Within the last month, President Donald J. Trump has “eradicated” the NAFTA agreement and introduced a new trade agreement specifically with Canada and Mexico called the USMCA (US-Mexico-Canada Agreement)

(Read our blogs “Trade Wars & Supply Chains – Nine Things That Companies Can Do” & “Neighbors to the North: How the Canada & United States Trade Tiff Affects Supply Chain & Procurement”)

While this new agreement may be just rhetoric, there are many questions of how this may affect procurement and its practices going forward.

Here are some takeaways:

  • What are the differences (if any) between NAFTA and the proposed USMCA?
    • Country of origin rules: Automobiles must have 75 percent of their components manufactured in Mexico, the US, or Canada to qualify for zero tariffs (up from 62.5 percent under NAFTA).
    • Labor provisions: 40 to 45 percent of automobile parts must be made by workers who earn at least $16 an hour by 2023. Mexico has also agreed to pass laws giving workers the right to union representation, extend labor protections to migrant workers, and protect women from discrimination. The countries can also sanction one another for labor violations.
    • US farmers get more access to the Canadian dairy market: The US got Canada to open up its dairy market to US farmers, which was a big issue for Trump.
    • Intellectual property and digital trade: The deal extends the terms of copyright to 70 years beyond the life of the author (up from 50). It also extends the period that a pharmaceutical drug can be protected from generic competition.

     (-via Vox)





  • Are there benefits for businesses with one or the other?
    • The USMCA agreement is similar to NAFTA. The main structure of the deal is largely intact. The biggest changes include higher rules-of-origin requirements for the auto sector, greater U.S. access to the Canadian dairy market, and a scale-back of the investor-state dispute settlement (ISDS) rules.
    • There may not be any drastic economic effects from this deal—though if it convinces businesses’ that U.S. withdrawal from NAFTA is no longer on the table, resolving this uncertainty may lead to a small increase in investment.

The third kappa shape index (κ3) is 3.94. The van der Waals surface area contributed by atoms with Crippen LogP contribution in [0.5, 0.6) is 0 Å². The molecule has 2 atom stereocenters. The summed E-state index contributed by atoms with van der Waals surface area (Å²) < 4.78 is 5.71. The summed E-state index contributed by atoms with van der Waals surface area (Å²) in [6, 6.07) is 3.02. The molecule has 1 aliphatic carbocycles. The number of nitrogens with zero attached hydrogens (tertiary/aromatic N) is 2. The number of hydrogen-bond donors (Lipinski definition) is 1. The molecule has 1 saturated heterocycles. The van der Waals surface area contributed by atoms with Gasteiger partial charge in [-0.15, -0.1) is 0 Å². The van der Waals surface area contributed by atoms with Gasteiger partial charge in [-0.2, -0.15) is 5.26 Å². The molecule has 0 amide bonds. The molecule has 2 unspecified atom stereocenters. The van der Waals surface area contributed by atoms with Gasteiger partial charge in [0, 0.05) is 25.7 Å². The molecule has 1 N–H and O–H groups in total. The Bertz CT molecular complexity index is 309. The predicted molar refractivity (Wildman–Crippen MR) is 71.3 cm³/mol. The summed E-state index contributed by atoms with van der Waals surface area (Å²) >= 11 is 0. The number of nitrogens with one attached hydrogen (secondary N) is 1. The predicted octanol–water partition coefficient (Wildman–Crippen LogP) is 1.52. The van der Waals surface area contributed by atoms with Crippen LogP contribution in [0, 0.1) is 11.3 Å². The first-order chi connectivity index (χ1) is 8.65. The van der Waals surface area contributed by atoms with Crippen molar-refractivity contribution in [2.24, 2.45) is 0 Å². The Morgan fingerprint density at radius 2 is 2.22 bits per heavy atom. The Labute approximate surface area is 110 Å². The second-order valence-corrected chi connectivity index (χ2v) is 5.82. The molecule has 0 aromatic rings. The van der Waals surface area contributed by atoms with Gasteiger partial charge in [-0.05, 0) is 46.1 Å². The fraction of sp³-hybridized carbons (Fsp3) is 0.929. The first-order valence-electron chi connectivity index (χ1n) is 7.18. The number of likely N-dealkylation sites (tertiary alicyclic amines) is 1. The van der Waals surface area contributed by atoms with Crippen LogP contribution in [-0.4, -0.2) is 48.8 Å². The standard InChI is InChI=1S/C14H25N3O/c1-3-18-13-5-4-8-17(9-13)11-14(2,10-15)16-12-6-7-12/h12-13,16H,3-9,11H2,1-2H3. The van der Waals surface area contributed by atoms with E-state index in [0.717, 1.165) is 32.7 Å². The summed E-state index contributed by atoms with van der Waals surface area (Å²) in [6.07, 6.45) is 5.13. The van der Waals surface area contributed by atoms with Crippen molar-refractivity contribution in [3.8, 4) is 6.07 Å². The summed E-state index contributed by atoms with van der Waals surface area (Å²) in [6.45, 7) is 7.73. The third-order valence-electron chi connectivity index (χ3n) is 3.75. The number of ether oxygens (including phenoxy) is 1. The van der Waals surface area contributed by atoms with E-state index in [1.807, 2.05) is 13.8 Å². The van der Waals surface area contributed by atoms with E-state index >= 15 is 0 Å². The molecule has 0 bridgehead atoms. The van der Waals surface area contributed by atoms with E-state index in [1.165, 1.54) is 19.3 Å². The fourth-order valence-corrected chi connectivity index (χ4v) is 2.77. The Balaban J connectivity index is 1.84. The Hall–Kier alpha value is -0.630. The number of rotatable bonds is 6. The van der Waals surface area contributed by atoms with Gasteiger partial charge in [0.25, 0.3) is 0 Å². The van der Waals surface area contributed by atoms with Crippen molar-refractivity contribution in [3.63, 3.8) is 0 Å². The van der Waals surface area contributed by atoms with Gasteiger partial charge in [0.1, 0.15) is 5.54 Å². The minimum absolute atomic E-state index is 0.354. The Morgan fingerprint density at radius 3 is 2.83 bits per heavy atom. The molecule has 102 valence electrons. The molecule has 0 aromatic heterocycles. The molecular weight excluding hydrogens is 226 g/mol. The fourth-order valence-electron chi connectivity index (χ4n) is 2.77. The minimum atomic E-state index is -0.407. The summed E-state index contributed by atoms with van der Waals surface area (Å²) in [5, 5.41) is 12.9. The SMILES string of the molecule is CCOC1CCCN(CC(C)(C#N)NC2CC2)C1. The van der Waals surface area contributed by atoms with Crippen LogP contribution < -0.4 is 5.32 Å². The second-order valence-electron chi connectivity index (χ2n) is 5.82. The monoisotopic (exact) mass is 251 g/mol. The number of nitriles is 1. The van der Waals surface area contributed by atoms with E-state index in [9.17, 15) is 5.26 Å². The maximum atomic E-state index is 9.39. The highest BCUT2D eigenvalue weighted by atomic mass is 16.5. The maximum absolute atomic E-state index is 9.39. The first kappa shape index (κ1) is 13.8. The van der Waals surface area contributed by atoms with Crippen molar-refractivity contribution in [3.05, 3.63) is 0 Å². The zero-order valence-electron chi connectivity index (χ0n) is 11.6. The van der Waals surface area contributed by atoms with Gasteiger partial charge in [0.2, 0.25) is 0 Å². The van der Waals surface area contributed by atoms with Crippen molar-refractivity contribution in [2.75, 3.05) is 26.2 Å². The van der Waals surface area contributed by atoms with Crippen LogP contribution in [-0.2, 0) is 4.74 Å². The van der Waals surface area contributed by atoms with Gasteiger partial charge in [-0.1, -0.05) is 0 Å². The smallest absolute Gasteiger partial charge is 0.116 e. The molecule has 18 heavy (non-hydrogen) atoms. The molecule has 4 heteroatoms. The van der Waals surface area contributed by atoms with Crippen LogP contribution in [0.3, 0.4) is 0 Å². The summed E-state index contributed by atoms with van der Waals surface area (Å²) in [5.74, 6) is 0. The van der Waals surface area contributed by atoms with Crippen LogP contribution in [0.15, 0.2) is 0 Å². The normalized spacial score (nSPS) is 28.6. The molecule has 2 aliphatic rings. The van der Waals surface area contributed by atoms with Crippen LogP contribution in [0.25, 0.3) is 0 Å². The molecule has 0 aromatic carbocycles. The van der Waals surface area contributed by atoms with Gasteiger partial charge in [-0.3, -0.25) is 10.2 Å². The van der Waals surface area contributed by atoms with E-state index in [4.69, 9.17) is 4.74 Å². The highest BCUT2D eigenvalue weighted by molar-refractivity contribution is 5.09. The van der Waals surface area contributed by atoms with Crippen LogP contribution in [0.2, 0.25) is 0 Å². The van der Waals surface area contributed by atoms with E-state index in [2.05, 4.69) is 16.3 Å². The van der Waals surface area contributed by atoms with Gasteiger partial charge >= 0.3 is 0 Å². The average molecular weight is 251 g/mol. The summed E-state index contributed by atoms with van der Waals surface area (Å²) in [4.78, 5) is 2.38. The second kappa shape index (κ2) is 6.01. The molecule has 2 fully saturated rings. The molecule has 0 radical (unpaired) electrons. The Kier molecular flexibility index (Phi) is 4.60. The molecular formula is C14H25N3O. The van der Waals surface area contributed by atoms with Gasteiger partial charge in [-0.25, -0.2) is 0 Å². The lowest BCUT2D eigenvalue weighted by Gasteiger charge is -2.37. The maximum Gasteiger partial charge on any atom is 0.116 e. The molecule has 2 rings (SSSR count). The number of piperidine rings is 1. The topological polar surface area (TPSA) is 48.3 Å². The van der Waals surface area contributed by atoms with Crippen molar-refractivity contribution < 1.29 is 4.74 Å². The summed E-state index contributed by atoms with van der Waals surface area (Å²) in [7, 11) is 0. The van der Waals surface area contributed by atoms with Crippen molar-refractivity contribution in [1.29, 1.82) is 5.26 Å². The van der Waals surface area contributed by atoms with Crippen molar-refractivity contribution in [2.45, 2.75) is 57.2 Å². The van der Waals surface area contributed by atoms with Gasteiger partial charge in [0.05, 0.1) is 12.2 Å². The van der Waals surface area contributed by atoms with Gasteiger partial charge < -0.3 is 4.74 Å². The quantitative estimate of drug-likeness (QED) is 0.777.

• If so, when will this take effect?
    • So far, this has not been brought to the US House and Senate. Therefore, it has not been officially regulated into law.
  • Can businesses be proactive? If so, how?
    • Yes! While there is much uncertainty as to what policy will take effect, we at TCGi are keeping a close eye on every move. At this time, it is pertinent to ensure that your procurement is handled by a company that specializes in optimizing your procurement AND protecting your transactions.

  • Where is this money going?
  • Tariffs are taxes, pure and simple. When you raise tariffs, you raise taxes on some specific part of the American people. The money goes straight to the treasury, just like any other tax.
  • There are proposed “winners” and “losers” within this new agreement. The “winners” mainly being President Donald J. Trump, Canadian Prime Minister Justin Trudeau, labor unions and stock market investors. The “losers” may be China, U.S. car buyers and Canadian steel.
  • What is still unclear is the affect of U.S. “big businesses” as trademark and patent provisions may be affected as regulatory compliance costs may rise.

(Read our blogs “Trade Wars & Supply Chains – Nine Things That Companies Can Do” & “Neighbors to the North: How the Canada & United States Trade Tiff Affects Supply Chain & Procurement”)

As the rhetoric of the current president and his trade laws may change, it is important to know the possible affects to your business. We at TCGi will ensure that your procurement will be optimized and protected.

Contact Us Today for a No-Cost Consultation!